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sm62704's Journal: Ask Slashdot: Health Care 14

Journal by sm62704

I sent this to the Illinois Times yesterday, but I think I'll have more of a chance to get my questions answered here at slashdot.

Dear editor:
I had a detached retina, and subsequently had to suffer vitrectomy surgery. When it came time to go to the drug store to get a prescription for Vigamox filled, I called around to all the pharmacies to get the best price - drugs are expensive these days, and I'm not Donald Trump or Bill Gates.

Prices for the tiny three milliliter bottle of drops ranged from sixty two dollars at a little pharmacy in Auburn to over eighty dollars at County Market and Walgreens, the two closest to my home. I noticed the the big corporate pharmacies had the highest prices, and the high priced pharmacies made it a point to inform me that the price of the drug didn't matter since my insurance co-pay was the same no matter where I bought this drug.

In the end I bought it at Walgreens, the closest drug store to my home. Gasoline isn't cheap either.

I'd like to ask those who parrot that the free market solves our health care problems three questions: First, how does the free market apply when my price is the same no matter what? Where is my incentive to find the best bargain?

Second, if the so-called "free market" in health care is so great, why do Americans pay more per capita for health care than any other country, while being nowhere near the best when it comes to longevity and infant mortality?

Third, why should the insurance industry have anything whatever to do with health care? They seem to be the single thing that's wrong with our health care system!

They'll probably run it, they usually do print letters I write there. I'll edit this to link the edited version if they do.

I'll have a "real" mcgrew journal shortly, please be patient. The doctor says I don't have to keep my head down any more! Yippee! Of course it will be about getting strapped to a gurney with my head bolted down and needles stuck in my eye.

UPDATE: 4/24/8
The IT printed the letter. Look for HEALTH CARE AND THE "FREE" MARKET about halfway down the page.

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Ask Slashdot: Health Care

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  • America pays more because they receive better individual care. America also subsidizes a lot of health care research for the rest of the world unintentionally.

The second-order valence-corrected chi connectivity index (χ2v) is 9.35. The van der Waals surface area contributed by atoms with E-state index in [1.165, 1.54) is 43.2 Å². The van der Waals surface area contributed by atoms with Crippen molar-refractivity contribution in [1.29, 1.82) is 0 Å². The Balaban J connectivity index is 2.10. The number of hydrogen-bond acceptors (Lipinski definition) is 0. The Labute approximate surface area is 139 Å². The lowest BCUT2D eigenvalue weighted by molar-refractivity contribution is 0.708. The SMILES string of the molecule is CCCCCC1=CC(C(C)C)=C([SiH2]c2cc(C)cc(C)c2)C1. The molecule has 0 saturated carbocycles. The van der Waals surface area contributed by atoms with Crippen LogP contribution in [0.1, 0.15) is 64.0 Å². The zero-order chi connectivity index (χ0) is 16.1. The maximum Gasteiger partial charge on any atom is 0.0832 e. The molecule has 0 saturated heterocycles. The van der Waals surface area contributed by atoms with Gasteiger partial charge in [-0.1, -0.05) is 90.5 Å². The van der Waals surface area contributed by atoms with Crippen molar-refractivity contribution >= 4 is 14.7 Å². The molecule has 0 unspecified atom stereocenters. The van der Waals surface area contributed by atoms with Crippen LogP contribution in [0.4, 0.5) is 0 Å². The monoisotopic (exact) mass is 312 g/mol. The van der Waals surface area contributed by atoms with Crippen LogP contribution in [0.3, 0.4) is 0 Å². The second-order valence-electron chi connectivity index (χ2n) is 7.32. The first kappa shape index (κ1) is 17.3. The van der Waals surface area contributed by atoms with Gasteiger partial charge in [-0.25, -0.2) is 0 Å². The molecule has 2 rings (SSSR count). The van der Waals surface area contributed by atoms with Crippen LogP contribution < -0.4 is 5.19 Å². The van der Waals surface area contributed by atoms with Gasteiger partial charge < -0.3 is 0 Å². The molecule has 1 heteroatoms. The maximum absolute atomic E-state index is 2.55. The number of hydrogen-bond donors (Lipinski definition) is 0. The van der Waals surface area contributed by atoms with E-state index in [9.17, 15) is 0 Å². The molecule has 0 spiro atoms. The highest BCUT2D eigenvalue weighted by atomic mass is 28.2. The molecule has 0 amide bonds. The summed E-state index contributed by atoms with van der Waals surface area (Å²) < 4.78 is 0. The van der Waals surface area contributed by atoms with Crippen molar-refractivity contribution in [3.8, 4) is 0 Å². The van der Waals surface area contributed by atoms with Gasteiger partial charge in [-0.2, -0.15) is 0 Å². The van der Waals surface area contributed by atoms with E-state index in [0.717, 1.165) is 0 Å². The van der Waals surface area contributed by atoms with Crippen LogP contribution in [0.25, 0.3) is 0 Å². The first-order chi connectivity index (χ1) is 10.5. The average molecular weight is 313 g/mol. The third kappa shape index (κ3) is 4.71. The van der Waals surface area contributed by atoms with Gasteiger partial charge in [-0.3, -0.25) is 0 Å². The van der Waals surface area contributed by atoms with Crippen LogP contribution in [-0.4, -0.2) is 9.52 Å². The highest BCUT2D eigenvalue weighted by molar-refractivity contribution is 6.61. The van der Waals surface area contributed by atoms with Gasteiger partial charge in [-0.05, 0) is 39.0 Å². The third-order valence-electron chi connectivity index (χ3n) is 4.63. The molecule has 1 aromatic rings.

The "best" health care has little to do with infant mortality rates, or life span. Did you pick your optician based on their infant mortality rate? A lot of health care cost in the US is due to the way insurance is setup, and it's lots of little decisions like paying more for drugs because your co-pay is the same. I'm sure if you were picking up the t
    • by JDWTopGuy (209256)
      That's an interesting point about Canadian health care. I've heard the stories about how bad English health care is (the rich wind up getting procedures done by private physicians and paying a lot for it - but as you mentioned, it's their BMW), but not necessarily Canada.

      Anyway, to McGrew: glad to see a new journal, I was beginning to wonder what happened.

      And finally, in reply to the journal: First, please let me know if I'm wrong, but you aren't currently collecting social security or medicare are you? I d
      • by sm62704 (957197)
        Anyway, to McGrew: glad to see a new journal, I was beginning to wonder what happened.

        I had a vitrectomy two weeks ago this coming Thursday, and was only allowed ten minutes an hour with my head up. I saw the Dr. yesterday, and now I don't have to hold my head down any more. So there's another new journal up titled Vitrectomy [slashdot.org].

        you aren't currently collecting social security or medicare are you?

        No, I still work. I have pretty good insurance; or thought I did until I had to pay $44 on a $67 bottle of pills you
    • by sm62704 (957197)
      America also subsidizes a lot of health care research for the rest of the world unintentionally.

      Well, we need to stop doing that! My copay on the Vigamox drops was $22. Retail in Canada is $25. Somebody's pocket's getting picked, and I think it's mine!

      Did you pick your optician based on their infant mortality rate?

      I picked him based on another optician's reccomendation. How is one to know how good any given doctor is?

      I had the displeasure of having dinner with mey ex-wife in March on my youngest daughter's
    • by UdoKeir (239957)
      That's an awful lot of anecdotes.